Cris from Ranserve demonstrates how the windows are flashed -- heavyweight peel-and-stick Straightflash VF taped over the window and door flanges, helping to make the window and door watertight.
Cris from Ranserve demonstrates how the windows are flashed — heavyweight peel-and-stick Straightflash VF taped over the window and door flanges, helping to make the window and door watertight.
Kevin Oliver from Custom Plumbing demonstrates how to connect PEX tubing to a copper fitting that will be connected to the tankless water heater in the upstairs utility room.
Kevin Oliver from Custom Plumbing demonstrates how to connect PEX tubing to a copper fitting that will be connected to the tankless water heater in the upstairs utility room.
The PEX array at the master bathroom -- red for hot, blue for cold, white for water supplies to toilets. This array will feed two sinks, two shower heads, and a toilet.
The PEX array at the master bathroom — red for hot, blue for cold, white for water supplies to toilets. This array will feed two sinks, two shower heads, and a toilet.
Capstone Electric hung the service panel in the upstairs closet, with a road map hung nearby identifying which "home run" is to be connected to which breaker inside the box.
Capstone Electric hung the service panel in the upstairs closet, with a road map hung nearby identifying which “home run” is to be connected to which breaker inside the box.
Aaron Pratt from Central Texas Custom Cabinets sketches designs for the kitchen cabinets.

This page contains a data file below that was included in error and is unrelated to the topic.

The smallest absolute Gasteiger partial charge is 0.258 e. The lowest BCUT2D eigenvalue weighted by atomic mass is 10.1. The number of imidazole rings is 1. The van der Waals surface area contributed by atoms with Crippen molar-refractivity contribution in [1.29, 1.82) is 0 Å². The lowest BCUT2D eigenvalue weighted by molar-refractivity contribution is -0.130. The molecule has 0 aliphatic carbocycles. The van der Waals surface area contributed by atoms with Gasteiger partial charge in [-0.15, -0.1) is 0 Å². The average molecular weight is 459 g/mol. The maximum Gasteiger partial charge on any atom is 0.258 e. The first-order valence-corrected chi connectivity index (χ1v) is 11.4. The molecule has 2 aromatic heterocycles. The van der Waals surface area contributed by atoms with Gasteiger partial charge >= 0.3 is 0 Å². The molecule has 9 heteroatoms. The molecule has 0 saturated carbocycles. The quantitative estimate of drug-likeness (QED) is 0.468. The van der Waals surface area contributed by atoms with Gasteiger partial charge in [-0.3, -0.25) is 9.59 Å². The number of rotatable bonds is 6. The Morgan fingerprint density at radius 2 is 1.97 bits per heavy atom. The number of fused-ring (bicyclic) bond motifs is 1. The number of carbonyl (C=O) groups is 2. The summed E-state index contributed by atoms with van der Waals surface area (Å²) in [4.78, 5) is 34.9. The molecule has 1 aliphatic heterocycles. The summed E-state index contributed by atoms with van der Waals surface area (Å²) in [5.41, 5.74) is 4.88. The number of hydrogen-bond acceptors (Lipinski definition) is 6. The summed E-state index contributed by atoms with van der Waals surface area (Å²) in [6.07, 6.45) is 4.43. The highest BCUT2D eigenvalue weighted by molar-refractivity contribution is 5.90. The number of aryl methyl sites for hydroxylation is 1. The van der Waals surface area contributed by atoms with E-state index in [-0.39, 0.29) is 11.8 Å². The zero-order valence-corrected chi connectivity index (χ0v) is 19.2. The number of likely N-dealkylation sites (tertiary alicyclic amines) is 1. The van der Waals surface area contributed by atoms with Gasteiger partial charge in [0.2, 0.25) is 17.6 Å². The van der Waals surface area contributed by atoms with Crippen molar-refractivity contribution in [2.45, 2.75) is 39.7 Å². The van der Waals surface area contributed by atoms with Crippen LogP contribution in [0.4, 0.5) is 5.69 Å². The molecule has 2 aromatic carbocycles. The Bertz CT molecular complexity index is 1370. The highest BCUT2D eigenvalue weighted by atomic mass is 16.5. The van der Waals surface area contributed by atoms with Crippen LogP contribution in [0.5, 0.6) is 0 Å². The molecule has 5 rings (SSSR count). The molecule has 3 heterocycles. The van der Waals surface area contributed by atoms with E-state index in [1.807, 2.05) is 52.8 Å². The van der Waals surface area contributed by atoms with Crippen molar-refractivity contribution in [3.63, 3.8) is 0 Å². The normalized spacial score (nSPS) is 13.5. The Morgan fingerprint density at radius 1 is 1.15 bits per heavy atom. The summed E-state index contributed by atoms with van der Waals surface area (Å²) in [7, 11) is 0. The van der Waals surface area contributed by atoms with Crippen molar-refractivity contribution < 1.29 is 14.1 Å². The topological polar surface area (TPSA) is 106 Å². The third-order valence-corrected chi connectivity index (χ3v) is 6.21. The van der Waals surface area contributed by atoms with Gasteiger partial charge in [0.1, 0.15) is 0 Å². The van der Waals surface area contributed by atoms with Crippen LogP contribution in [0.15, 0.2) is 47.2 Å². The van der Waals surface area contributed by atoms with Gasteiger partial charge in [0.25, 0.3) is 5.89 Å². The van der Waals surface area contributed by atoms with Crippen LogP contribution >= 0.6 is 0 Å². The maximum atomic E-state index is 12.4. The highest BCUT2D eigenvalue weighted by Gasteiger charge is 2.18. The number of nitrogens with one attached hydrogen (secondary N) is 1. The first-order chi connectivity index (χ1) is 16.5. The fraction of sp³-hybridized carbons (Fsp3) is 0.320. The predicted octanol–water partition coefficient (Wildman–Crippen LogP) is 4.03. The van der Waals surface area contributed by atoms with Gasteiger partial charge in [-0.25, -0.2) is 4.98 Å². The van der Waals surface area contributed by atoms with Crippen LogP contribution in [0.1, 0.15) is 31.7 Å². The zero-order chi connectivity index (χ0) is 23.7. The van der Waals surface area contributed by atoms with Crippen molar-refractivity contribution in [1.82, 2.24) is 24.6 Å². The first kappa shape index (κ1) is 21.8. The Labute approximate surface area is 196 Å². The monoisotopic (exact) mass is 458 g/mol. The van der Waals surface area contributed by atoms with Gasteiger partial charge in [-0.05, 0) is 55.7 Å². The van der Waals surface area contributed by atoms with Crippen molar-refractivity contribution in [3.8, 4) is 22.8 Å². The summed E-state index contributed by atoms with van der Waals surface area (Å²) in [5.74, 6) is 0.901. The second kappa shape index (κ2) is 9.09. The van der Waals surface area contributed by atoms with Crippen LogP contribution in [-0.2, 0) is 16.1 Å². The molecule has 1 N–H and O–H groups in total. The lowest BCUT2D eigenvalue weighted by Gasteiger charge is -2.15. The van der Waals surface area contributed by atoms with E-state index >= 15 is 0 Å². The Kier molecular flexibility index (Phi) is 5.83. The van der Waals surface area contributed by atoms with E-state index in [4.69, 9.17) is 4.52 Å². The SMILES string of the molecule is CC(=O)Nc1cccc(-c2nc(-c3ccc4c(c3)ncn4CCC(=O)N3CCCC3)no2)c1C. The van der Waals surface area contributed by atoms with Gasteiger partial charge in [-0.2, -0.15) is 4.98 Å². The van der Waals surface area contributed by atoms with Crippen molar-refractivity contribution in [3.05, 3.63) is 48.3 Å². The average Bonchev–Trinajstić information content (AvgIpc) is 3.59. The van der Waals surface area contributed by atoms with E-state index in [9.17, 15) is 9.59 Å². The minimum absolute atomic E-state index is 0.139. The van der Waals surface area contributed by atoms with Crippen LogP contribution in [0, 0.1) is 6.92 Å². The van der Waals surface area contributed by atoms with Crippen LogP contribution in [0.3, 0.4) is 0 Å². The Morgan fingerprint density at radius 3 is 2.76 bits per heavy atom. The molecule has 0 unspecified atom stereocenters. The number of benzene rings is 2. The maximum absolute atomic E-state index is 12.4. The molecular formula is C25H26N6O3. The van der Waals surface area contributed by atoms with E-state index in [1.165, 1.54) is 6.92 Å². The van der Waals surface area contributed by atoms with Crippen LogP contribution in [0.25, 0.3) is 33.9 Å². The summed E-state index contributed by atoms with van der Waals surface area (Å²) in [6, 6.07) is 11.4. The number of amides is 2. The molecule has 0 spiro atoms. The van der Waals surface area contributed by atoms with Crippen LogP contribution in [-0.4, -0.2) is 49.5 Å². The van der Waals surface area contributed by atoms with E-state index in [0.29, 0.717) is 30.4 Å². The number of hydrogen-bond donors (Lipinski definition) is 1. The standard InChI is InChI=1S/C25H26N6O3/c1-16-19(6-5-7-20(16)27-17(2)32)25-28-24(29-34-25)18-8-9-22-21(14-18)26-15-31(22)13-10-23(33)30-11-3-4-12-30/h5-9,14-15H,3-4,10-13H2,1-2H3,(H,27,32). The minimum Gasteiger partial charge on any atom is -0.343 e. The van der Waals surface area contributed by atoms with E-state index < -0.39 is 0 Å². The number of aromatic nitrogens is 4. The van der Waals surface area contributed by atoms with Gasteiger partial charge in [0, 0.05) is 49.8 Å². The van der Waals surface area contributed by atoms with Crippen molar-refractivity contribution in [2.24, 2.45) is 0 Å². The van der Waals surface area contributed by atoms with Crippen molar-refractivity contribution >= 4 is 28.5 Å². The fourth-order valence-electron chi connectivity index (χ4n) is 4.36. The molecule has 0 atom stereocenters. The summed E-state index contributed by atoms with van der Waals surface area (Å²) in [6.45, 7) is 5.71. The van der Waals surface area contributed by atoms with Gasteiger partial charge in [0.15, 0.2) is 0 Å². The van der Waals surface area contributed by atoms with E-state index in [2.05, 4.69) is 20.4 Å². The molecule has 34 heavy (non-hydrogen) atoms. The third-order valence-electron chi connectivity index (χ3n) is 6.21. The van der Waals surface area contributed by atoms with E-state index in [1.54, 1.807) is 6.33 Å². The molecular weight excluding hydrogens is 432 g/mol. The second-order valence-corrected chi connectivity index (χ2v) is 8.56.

Aaron Pratt from Central Texas Custom Cabinets sketches designs for the kitchen cabinets.
With adult supervision from Patrick Welsome at Ransom, standing in for Ron Dahlke, who took the day off, Aaron and Steve plotted out the kitchen cabinets. After which Patrick computed with the electricians how to run electric power to the kitchen island. Cris and Kevin from Ranserve next pulled out the power tools and sliced into the slab for the cable run.
With adult supervision from Patrick Welsome at Ransom, standing in for Ron Dahlke, who took the day off, Aaron and Steve plotted out the kitchen cabinets. After which Patrick computed with the electricians how to run electric power to the kitchen island. Cris and Kevin from Ranserve next pulled out the power tools and sliced into the slab for the cable run.
Outside, the mason -- Edgar in stripes and his father, Felipe, work with Cris from Ranserve to figure out how to set bricks between the narrow front windows -- or to frame the windows with side casing, head casing, apron and stool. The decision for the day is to discuss with Ron, because Ron, Cris and Steve earlier talked about using PVC trim over the window flashing,  instead of running brick up to the window, making it impossible to remove the window if needed without first taking down brick.
Outside, the mason — Edgar in stripes and his father, Felipe, right, work with Cris from Ranserve to figure out how to set bricks between the narrow front windows — or to frame the windows with side casing, head casing, apron and stool, with Hardie Planks in between each window. The decision for the day is to discuss with Ron, because Ron, Cris and Steve earlier talked about using PVC trim over the window flashing, instead of running brick up to the window, which would make it impossible to remove the window if needed without first taking down brick.